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Myanmar Denials Define COVID-19 Response

Government Claims Defy Reality

Myanmar military representatives stand during a regular session of the Union Parliament, March. 11, 2020. © 2020 AP Photo/Aung Shine Oo

In a world beset by the coronavirus pandemic, denial is becoming an increasingly rare commodity – but don’t tell that to Myanmar’s government, which still claims there are no cases of COVID-19 in the country.

Astonishingly, government spokesperson Zaw Htay pronounced that the absence of reported infections to date is due to Myanmar’s “lifestyle and diet.” He added that because Myanmar citizens generally paid for purchases with cash instead of credit cards, they were unlikely to spread the virus. Such irresponsible statements clash with everything known about the coronavirus outbreak, defy reality, and only serve to give a false sense of security to the country’s people about the disease and their risks of infection.

Aung San Suu Kyi, the country’s de facto leader, reiterated in a nationwide speech on March 16 that no cases have been found, while calling for citizens to financially support a government fund being set up to fight the disease. Neither she nor Zaw Htay pointed out the obvious – that the virus is now in at least 155 countries worldwide and respects no borders. Myanmar is vulnerable because it shares a 2,227-kilometer porous border with China where workers and migrants cross daily. And it borders Bangladesh, India, and Thailand, all of which have reported COVID-19 cases.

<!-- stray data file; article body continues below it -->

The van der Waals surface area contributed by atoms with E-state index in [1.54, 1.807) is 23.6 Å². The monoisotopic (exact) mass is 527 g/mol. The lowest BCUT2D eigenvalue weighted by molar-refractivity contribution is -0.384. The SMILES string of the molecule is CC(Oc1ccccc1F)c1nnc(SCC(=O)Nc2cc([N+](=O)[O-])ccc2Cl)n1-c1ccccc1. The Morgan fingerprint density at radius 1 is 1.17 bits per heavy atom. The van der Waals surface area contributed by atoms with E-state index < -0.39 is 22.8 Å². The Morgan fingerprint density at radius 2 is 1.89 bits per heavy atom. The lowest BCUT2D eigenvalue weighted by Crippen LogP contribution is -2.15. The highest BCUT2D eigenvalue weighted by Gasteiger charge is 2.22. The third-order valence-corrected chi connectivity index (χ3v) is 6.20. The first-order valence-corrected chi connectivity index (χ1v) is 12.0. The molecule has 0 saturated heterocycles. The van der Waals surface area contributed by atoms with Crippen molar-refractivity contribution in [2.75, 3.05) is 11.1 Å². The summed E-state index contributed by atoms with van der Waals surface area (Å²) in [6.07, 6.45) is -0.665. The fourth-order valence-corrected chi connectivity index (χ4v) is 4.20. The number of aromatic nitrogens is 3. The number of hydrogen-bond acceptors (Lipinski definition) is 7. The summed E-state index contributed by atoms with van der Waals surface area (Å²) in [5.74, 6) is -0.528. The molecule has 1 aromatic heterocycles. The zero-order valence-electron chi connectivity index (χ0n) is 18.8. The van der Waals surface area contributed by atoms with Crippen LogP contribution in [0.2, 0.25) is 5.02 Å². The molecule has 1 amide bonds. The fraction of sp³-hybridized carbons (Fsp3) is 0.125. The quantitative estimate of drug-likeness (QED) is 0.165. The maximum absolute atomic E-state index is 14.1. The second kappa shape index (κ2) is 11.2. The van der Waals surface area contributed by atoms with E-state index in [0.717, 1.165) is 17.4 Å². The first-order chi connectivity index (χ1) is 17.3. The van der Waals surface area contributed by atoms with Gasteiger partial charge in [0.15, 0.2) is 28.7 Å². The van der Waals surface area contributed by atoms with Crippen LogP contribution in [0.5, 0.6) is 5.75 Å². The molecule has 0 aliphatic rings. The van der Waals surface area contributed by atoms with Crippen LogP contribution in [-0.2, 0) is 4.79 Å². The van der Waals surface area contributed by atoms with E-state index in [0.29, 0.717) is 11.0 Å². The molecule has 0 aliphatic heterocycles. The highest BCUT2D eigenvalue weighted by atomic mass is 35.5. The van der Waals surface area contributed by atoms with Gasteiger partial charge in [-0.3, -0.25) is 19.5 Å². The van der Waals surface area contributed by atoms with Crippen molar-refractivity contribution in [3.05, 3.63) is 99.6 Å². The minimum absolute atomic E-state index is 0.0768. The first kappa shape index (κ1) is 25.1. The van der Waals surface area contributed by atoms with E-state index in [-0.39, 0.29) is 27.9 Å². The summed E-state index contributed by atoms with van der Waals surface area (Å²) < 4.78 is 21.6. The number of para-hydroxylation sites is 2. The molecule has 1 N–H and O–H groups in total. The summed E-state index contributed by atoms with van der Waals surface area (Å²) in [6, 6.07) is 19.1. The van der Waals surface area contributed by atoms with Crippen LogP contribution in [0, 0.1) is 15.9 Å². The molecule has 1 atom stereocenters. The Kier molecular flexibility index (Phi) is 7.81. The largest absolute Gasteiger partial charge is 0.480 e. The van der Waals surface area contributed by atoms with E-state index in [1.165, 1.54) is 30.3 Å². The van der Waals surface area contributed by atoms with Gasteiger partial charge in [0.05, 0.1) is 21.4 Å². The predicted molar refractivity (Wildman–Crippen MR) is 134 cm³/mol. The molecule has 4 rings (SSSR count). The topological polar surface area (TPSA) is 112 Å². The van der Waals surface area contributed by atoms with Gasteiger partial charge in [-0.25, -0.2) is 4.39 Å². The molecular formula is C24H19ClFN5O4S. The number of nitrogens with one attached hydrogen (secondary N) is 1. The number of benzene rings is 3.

Pressed by reporters during a media conference, Zaw Htay acknowledged there could be doubts about the lack of COVID-19 cases, yet he warned that the government would tackle “fake news” about the virus circulating online. The government’s public lack of concern has sparked rumors and speculation about the government’s response, leaving many distrustful and unable to make informed decisions for their families. As seen in Wuhan, China, early government restrictions on reporting COVID-19 by medical workers and journalists led to a delayed response that fueled a subsequent explosive growth in cases.

The biggest step taken by the President’s Office was on March 13 when it cancelled Myanmar New Year celebrations (known as Thingyan) amid news of three suspicious deaths. The government also prohibited large-scale public gatherings until the end of April, recognizing that action is needed but still without providing accurate public information.

The last thing Myanmar’s people want from their government is another cover-up. Being transparent, providing factual information in a timely way, and dropping half-baked theories of national exceptionalism to a global pandemic is what’s needed. To counter the unchecked spread of the disease, the government should be actively monitoring cases and working with communities to protect those most vulnerable.

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